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Film

A Grammar of Pain

11.13.15

 A veteran's daughter visits with her father.

A veteran’s daughter visits with her father.
Photograph ©Alice Films


A veteran’s daughter visits with her father.
Photograph ©Alice Films

A veteran named Chris (left), in group therapy
Photograph ©Alice Films


A veteran named Chris (left), in group therapy
Photograph ©Alice Films

A veteran and his family in the backyard of their home

A veteran and his family in the backyard of their home
Photograph ©Alice Films


A veteran and his family in the backyard of their home
Photograph ©Alice Films

One of the veterans, home from Pathway, cares for his newborn.

One of the veterans, home from Pathway, cares for his newborn. 
Photograph ©Alice Films


One of the veterans, home from Pathway, cares for his newborn. 
Photograph ©Alice Films

Portrait of director Laurent Bécue-Renard

Portrait of director Laurent Bécue-Renard
Photograph copyright Camille Cottognoud/Alice Films


Portrait of director Laurent Bécue-Renard
Photograph copyright Camille Cottognoud/Alice Films

As Of Men and War opens, a trumpet moans and won’t resolve into taps, and a van traps men who let it bounce them. They rarely come to town, they say. They are quick to road rage. They wear sunglasses. Later, one man tells his wife, “If we never had to leave the house, I’d be all right, but it’s going outside I can’t handle too much.”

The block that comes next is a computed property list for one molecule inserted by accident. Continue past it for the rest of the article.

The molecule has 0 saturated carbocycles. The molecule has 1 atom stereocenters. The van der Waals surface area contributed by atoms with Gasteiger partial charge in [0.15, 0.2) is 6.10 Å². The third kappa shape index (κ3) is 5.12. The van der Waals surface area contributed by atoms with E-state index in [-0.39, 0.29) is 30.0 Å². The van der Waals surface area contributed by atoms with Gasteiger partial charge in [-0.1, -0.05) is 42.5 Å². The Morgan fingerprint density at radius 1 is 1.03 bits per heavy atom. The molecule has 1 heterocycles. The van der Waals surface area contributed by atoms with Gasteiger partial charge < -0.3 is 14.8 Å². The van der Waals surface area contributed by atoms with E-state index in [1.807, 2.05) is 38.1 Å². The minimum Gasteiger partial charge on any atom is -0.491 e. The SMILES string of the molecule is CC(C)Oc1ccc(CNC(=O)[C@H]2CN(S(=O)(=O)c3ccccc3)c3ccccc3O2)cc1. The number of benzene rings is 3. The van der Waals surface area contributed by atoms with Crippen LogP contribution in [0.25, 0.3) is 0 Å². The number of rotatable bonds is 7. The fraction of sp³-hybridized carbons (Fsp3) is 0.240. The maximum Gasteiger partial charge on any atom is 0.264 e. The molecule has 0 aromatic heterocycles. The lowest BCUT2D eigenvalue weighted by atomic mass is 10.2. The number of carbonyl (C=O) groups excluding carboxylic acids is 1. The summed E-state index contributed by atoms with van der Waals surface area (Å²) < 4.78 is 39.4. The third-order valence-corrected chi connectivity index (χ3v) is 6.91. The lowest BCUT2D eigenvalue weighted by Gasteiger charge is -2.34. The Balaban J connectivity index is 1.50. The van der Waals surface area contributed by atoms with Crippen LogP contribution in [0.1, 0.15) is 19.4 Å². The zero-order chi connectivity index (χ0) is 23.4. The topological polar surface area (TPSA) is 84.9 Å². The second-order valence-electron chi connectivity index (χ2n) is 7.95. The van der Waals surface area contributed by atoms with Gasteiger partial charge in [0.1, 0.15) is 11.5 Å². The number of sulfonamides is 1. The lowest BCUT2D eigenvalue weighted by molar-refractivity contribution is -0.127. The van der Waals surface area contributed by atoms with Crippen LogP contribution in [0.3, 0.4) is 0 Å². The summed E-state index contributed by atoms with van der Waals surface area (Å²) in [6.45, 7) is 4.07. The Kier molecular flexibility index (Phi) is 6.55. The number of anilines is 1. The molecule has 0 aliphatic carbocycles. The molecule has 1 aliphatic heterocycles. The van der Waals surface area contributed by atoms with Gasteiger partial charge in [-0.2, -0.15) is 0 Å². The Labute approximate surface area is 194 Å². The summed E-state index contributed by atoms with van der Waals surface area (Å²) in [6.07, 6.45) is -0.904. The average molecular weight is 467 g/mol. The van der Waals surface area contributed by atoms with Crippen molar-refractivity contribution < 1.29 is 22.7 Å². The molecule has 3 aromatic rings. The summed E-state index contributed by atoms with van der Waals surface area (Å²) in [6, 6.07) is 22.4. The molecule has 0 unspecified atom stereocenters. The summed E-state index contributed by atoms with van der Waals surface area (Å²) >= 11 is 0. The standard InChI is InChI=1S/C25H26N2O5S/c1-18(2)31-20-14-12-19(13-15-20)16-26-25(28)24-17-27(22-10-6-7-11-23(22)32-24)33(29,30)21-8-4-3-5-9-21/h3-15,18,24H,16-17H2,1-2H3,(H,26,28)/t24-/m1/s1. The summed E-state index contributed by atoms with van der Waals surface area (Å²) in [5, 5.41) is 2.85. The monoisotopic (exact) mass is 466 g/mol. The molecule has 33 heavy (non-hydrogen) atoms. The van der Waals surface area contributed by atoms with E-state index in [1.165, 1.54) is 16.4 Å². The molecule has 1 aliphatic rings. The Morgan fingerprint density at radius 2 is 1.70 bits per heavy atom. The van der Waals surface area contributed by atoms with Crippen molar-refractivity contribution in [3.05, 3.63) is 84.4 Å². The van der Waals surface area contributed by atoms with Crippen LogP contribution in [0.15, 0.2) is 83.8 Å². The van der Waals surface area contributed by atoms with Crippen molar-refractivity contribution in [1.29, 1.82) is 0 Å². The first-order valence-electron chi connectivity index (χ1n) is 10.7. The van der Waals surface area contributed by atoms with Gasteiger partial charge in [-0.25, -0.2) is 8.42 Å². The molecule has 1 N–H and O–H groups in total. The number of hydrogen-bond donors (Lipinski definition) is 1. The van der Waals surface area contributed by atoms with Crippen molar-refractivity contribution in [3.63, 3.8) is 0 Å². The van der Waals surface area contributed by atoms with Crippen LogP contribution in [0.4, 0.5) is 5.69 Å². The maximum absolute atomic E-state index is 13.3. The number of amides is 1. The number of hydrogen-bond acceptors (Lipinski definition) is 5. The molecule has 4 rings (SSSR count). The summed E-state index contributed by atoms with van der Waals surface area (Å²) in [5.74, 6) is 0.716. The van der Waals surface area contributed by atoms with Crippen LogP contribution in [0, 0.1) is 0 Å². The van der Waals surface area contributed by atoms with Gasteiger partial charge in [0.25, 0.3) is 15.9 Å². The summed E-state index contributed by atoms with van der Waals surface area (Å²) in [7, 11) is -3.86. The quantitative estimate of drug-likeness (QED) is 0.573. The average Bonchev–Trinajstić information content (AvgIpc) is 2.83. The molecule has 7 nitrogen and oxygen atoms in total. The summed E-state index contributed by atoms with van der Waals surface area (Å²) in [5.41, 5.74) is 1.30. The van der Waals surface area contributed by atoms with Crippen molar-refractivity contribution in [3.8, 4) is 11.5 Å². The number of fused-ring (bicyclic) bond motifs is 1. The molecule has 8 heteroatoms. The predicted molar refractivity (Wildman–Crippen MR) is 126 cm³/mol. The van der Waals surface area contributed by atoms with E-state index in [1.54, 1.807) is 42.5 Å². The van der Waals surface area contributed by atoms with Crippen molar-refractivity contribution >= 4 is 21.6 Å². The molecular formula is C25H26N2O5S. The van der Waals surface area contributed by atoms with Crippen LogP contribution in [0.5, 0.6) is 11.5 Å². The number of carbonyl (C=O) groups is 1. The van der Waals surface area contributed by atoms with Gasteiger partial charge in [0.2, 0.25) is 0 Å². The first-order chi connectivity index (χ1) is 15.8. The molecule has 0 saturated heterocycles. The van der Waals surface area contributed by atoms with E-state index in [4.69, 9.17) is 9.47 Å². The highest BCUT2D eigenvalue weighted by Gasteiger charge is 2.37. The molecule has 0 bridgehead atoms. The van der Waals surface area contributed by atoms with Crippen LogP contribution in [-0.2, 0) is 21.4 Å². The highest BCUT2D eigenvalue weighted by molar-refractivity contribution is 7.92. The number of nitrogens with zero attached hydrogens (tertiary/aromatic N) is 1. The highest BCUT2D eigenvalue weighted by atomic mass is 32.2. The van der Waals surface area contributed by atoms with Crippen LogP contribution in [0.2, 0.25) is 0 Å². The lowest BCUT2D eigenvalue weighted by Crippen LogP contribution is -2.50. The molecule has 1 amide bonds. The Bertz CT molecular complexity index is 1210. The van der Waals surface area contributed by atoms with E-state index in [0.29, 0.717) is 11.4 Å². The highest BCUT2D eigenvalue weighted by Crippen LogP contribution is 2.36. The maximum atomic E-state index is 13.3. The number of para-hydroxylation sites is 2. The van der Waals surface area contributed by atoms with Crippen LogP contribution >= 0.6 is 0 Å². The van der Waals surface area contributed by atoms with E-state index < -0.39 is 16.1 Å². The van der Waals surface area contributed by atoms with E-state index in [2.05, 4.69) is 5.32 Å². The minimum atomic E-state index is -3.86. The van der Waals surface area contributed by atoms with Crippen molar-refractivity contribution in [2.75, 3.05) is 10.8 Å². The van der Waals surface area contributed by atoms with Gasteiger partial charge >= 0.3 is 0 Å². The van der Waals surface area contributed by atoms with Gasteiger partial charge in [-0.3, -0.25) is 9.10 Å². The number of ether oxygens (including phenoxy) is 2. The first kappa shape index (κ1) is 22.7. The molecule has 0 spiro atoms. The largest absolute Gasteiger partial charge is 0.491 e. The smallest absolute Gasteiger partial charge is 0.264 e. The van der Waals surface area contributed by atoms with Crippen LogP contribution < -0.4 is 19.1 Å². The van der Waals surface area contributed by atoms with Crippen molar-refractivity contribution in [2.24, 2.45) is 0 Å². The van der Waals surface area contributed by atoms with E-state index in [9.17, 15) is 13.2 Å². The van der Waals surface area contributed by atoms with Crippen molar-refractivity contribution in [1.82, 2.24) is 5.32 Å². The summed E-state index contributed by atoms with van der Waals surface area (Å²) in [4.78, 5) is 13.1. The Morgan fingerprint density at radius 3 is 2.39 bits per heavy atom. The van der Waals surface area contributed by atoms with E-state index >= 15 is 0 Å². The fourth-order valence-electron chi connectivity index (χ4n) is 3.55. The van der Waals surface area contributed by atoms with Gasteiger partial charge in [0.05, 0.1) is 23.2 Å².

The French documentary (released in many U.S. cities this week after playing at theaters in France and at international festivals), follows veterans of Iraq and Afghanistan as they undergo trauma therapy at a residential center called Pathway Home, founded by therapist Fred Gusman. These characters are archetypal—“almost mythological”—says Isidore Bethel ’11, the head editor for the film and one of its associate producers: “These men could have served in any war.” Their transposition into an older pantheon of suffering is nimble. The contemporary term “PTSD” is used exactly twice, once by a vet guilt-tripping a too-persistent caller and then by another vet’s wife. Otherwise, no character mentions diagnoses or pills, only men and death and their closeness to it.